Tag Archives: archaeology

‘Inchinnan: St Coval to All Hallows’

Published on: Author: Jamie Kelly Leave a comment

On Tuesday 7 November 2017 the Centre welcomed back Dr Heather James of Calluna Archaeology, who offered us a fascinating glimpse at the preliminary findings of a recent community excavation at the site of All Hallows, Inchinnan in Renfrewshire, of which she was the lead archaeologist. Titled ‘St Conval to All Hallows: Over 400 Years… Continue reading

‘Place Names of Kinross-shire’

Published on: Author: Jamie Kelly Leave a comment

On Tuesday 17th October 2017, the Centre was delighted to welcome Drs Simon Taylor, Peter McNiven and Eila Williamson (University of Glasgow) to 3 University Gardens for the launch of their new book, The Place Names of Kinross-shire. Professor Thomas Clancy had the pleasure of introducing the authors. The book is the 7th volume of a much… Continue reading

‘Rethinking the archaeology of early medieval Iona: reassessment and recent work’

Published on: Author: Megan 1 Comment

On 7 March, 2017, the Centre, jointly with the First Millennia Studies Group, welcomed Prof Ewan Campbell and Dr. Adrián Maldonado (University of Glasgow) to discuss ‘Rethinking the archaeology of early medieval Iona: reassessment and recent work.’ The talk began with a segment of recently uncovered video footage of the 1938 restoration of Iona Abbey offered… Continue reading

‘Pop Culture Picts and the Imaginary Hadrian’s Wall’

Published on: Author: Megan 1 Comment

On 17 January, 2017, the Centre welcomed Dr. Adrián Maldonado (University of Glasgow) to discuss  ‘Pop Culture Picts and the Imaginary Hadrian’s Wall’. Adrián began by stating that, while this is not a typical topic for archaeologists, it is worth studying the messages that history-themed movies and video games convey to the general audience. While sometimes considered… Continue reading

‘Early Irish Migrations to Scotland – Difficulties, Debates and DNA’

Published on: Author: Megan 1 Comment

On 28 November, 2016, the Centre welcomed Cathy Swift (Director of Irish Studies in Mary Immaculate College, University of Limerick) to discuss ‘Early Irish Migrations to Scotland – Difficulties, Debates and DNA.’ Diasporic peoples are becoming increasingly interested in where their ancestors came from, especially people from the United States and Australia. Recently, DNA analysis has… Continue reading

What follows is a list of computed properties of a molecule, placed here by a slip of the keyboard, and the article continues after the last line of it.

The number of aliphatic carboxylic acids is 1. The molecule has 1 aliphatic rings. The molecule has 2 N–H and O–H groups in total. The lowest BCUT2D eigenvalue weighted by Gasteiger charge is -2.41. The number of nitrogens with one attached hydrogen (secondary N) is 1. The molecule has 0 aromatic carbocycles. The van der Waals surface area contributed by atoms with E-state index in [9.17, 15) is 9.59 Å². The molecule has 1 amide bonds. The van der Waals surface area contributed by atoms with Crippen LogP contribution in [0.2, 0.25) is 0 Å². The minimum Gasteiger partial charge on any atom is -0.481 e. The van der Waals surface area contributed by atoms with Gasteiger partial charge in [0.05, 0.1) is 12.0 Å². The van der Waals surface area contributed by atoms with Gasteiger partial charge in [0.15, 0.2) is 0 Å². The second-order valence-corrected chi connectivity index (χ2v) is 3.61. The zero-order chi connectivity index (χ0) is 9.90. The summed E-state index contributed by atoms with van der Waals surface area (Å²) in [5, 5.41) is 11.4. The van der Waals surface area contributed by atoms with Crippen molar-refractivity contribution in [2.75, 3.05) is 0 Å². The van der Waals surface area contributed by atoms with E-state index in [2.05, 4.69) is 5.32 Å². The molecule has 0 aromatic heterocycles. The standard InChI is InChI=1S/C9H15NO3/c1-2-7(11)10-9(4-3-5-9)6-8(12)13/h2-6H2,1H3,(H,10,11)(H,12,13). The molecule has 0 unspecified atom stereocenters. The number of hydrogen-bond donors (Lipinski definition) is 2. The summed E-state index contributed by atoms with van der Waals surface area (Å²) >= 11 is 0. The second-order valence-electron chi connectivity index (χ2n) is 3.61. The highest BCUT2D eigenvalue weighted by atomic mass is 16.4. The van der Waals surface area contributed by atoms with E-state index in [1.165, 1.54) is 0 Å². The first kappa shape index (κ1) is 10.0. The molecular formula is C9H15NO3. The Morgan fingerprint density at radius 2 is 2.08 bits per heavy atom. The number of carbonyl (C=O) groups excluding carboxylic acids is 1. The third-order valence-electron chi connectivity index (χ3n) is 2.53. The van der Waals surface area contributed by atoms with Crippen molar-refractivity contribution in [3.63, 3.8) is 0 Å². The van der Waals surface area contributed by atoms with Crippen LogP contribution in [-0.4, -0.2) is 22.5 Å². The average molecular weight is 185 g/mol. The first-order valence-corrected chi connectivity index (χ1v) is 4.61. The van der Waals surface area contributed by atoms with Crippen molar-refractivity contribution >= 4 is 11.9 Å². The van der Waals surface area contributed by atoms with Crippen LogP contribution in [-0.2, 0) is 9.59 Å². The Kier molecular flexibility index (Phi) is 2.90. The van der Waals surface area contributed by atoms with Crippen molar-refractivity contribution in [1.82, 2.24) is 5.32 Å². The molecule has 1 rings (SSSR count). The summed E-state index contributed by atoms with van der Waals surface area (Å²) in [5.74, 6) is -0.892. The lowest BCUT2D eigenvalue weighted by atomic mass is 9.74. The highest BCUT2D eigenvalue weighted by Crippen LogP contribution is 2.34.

‘Anticipatory Ancestry: why relational pasts matter’

Published on: Author: Megan Leave a comment

On 8 March, 2016, the Centre for Scottish and Celtic Studies welcomed Nyree Finlay (Glasgow) to discuss ‘Anticipatory Ancestry: why relational pasts matter.’ Below is this listener’s brief summary of the lecture. Nyree began by explaining that the aims of this lecture were to contextualize the venture into Ancestral Studies that she and Nicole Meehan are… Continue reading

‘On our terms: “Celtic” and “Celts”‘

Published on: Author: Megan 8 Comments

On December 1, 2015, the Centre welcomed Prof Thomas Owen Clancy (Glasgow) to discuss ‘On our terms: “Celtic” and “Celts”‘ for the 10th Annual Angus Matheson Memorial Lecture. The Annual Angus Matheson Memorial Lecture began in 2006 to celebrate the 50th anniversary of the creation of the Chair of Celtic in the University of Glasgow. Prof Angus… Continue reading

‘The Battle of Clontarf 1014: Literature, Legend and Landscape’

Published on: Author: Megan Leave a comment

On November 24, 2015, the Centre welcomed Stephen Harrison (Glasgow) to discuss ‘The Battle of Clontarf 1014: Literature, Legend and Landscape.’ Below is this listener’s brief summary of the lecture. Stephen’s research on the Battle of Clontarf began in 2008 with the Irish Battlefields Project, in which over 250 possible battle sites dating from AD… Continue reading

‘Thinking local on the late medieval stronghold of Dùn Èistean, Isle of Lewis’

Published on: Author: Megan Leave a comment

On 13 October, 2015, the Centre welcomed Rachel Barrowman to discuss ‘Thinking local on the late medieval stronghold of Dùn Èistean, Isle of Lewis’. Below is this listener’s brief summary of the lecture. Rachel Barrowman presented some of the results of the excavations that took place at Dùn Èistean, a late medieval site which is located on… Continue reading

‘How British is Scotland? Archaeological Origins of Scotland’

Published on: Author: CSCS 7 Comments

On 29 April 2014, the Centre welcomed Prof Stephen Driscoll (Director of the Centre) and Dr Ewan Campbell to discuss ‘How British is Scotland? Archaeological Origins of Scotland’. This continued the ongoing ‘How British is Scotland?’ series and follows Prof Bill Sweeney’s lecture. Below is this listener’s brief summary of the lecture. Prof Driscoll began this… Continue reading